Daily Commentary BY THE CURVE TEAM –

Next Cash Rate Move Up, But When?

22nd of November, 2017

The RBA has remained at the front of everyone’s mind over the past 24hours following the release of the minutes of the November board meeting as well as a key speech by Governor Philip Lowe overnight. All rhetoric points towards a patient approach to monetary policy adjustment while uncertainties continue to loom.

The minutes of the RBA board meeting in November contained no real surprises with the temper continuing to be subdued. There was the usual upbeat tone around business investment and strong employment conditions while concerns around the consumer and household indebtedness remain.

Uncertainty around wages growth and inflation continue to puzzle the RBA, with the minutes noting that the lack of wage pressures may be more structural in nature. The minutes noted

The possibility that globalisation and technology were leading wage growth to be less responsive to changes in the demand for labour.

The minutes certainly reflect the view that there is no expectation that rates will be on the move in the near term.

A theme that was further reiterated by RBA Governor Lowe. Speaking overnight on “Some Evolving Questions”, Lowe painted a pretty clear picture of the state of the economy and the number of uncertainties that we have been watching carefully over the year.

One of the trends this year has been around how the economy is transitioning away from a mining centric economy. While it has been fairly arduous process, the transition looks to be making its way around the final turn as the level of mining investment continues to normalise and employment conditions are strengthening in other industries.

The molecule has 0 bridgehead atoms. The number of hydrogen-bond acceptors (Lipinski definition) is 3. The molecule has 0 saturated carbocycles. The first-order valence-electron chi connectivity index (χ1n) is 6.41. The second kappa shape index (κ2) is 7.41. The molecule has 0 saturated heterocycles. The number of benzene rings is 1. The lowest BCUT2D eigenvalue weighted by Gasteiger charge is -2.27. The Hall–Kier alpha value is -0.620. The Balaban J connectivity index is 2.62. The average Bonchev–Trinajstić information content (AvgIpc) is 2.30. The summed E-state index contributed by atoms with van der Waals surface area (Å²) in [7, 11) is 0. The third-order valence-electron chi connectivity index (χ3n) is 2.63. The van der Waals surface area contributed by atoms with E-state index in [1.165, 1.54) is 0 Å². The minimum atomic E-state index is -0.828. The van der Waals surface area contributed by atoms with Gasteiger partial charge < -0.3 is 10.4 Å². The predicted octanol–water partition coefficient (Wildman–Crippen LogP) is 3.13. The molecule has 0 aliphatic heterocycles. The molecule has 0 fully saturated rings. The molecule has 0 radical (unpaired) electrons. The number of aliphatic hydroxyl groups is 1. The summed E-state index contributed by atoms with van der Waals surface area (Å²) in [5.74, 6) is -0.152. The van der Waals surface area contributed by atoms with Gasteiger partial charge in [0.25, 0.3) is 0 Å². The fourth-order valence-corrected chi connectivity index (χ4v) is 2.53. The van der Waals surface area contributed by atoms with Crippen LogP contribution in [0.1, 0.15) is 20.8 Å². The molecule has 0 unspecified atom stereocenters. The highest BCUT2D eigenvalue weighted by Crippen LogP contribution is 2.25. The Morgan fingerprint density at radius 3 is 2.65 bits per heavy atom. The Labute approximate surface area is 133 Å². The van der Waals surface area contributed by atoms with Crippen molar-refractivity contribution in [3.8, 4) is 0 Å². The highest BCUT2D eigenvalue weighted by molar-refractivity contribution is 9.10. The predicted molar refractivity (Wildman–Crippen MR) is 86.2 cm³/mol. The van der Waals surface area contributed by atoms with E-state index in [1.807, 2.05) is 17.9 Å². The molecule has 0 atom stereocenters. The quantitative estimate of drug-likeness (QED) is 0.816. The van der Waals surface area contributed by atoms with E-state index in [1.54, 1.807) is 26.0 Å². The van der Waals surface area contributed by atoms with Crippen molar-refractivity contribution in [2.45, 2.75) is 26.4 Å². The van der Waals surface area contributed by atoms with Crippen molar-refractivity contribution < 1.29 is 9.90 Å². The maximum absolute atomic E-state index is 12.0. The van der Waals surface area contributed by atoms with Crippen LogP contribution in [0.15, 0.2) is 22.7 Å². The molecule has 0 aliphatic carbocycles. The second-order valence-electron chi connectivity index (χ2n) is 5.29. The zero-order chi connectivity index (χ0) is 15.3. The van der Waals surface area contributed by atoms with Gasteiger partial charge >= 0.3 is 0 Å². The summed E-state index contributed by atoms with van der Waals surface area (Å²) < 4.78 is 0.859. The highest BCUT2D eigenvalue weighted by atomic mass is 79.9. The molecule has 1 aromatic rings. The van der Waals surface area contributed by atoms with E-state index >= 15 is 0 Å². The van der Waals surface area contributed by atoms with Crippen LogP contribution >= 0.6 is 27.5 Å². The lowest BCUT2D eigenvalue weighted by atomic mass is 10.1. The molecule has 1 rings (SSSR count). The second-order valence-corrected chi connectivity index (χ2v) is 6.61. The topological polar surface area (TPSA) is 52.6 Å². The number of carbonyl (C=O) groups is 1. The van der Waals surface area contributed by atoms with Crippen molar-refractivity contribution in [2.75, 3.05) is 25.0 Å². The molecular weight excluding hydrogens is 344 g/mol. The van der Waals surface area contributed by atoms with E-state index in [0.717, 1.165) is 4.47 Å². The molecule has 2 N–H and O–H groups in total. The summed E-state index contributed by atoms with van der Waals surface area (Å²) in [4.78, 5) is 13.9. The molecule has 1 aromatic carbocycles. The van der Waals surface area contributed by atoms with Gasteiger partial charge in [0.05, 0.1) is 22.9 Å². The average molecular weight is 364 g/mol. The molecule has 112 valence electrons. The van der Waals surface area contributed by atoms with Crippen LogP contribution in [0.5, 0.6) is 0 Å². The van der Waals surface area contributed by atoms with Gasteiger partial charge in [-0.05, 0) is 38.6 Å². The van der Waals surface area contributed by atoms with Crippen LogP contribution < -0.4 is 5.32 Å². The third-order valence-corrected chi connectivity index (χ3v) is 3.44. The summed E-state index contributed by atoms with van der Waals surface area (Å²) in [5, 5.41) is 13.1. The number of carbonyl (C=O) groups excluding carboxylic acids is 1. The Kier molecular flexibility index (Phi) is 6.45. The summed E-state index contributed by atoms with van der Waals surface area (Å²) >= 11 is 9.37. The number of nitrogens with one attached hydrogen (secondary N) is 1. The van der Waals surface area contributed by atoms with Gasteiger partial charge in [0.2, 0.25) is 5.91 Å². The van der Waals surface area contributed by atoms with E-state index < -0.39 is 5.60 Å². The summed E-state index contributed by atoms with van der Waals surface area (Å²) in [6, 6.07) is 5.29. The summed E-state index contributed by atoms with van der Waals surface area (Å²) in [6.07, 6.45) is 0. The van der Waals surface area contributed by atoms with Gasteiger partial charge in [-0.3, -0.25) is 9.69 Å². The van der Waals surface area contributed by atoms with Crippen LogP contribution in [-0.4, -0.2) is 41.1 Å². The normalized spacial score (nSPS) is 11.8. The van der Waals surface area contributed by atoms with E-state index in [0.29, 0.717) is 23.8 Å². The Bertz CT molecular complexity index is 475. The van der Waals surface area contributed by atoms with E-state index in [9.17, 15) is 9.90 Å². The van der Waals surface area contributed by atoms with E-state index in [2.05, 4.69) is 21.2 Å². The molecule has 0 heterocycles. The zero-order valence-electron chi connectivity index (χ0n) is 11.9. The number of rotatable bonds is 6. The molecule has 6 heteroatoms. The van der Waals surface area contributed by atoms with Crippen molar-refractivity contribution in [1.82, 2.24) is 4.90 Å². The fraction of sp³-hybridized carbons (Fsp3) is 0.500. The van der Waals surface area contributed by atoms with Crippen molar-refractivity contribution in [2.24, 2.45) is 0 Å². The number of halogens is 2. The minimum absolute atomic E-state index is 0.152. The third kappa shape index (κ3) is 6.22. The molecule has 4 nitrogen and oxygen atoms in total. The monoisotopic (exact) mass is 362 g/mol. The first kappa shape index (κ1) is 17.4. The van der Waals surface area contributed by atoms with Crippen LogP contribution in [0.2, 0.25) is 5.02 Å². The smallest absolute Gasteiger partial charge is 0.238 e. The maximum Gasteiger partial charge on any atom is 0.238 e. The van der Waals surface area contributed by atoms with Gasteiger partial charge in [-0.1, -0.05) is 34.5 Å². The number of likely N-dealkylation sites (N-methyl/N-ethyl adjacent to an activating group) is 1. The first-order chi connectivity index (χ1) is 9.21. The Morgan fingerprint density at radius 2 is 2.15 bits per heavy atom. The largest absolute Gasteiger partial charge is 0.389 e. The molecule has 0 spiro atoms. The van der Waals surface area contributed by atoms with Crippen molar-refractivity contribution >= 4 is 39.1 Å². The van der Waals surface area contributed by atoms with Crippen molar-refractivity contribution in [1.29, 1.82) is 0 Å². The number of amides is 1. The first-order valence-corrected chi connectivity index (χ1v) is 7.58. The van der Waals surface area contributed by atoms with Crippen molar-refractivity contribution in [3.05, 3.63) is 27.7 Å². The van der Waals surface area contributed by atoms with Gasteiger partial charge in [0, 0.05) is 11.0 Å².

Lowe was upbeat in the shift as the negative necessary repercussions look to be fading, he noted that

The fading of the negative spillovers is one reason why growth in the Australian economy is expected to strengthen over the period ahead.

That being said risks still remain particularly around a lack of wage pressure and the burden it is having on already highly indebted households. Lowe pointed out the impact on consumers as spending continues to miss the mark, citing that

The picture is pretty clear. For some years, consumption growth has been weaker than forecast and it has not exceeded 3 per cent for quite a few years.

This lack of consumption demand coupled with the degree in slack in the labour force is resulting in a lack of inflationary pressures. Similar to what we heard in the minutes, Lowe pointed out that a change in structural dynamics of the labour market is implying that the “economy is less inflation prone than it once was.

That being said the expectation still remains that the labour market will tighten to the point where we see a lift in wages. Lowe pointed out that the economy still has a little way to go before it reaches full potential and hence “inflation is expected to pick up only gradually and remain below average for some time yet.

This comes in line with our view that it is likely the next move in the cash rate will be up. That being said it looks like patience will continue to be exercised despite other central banks moving away from accommodative settings and hence it could be some time before we see that cash rate lift.

Oliver Parsons

Client Relationship Manager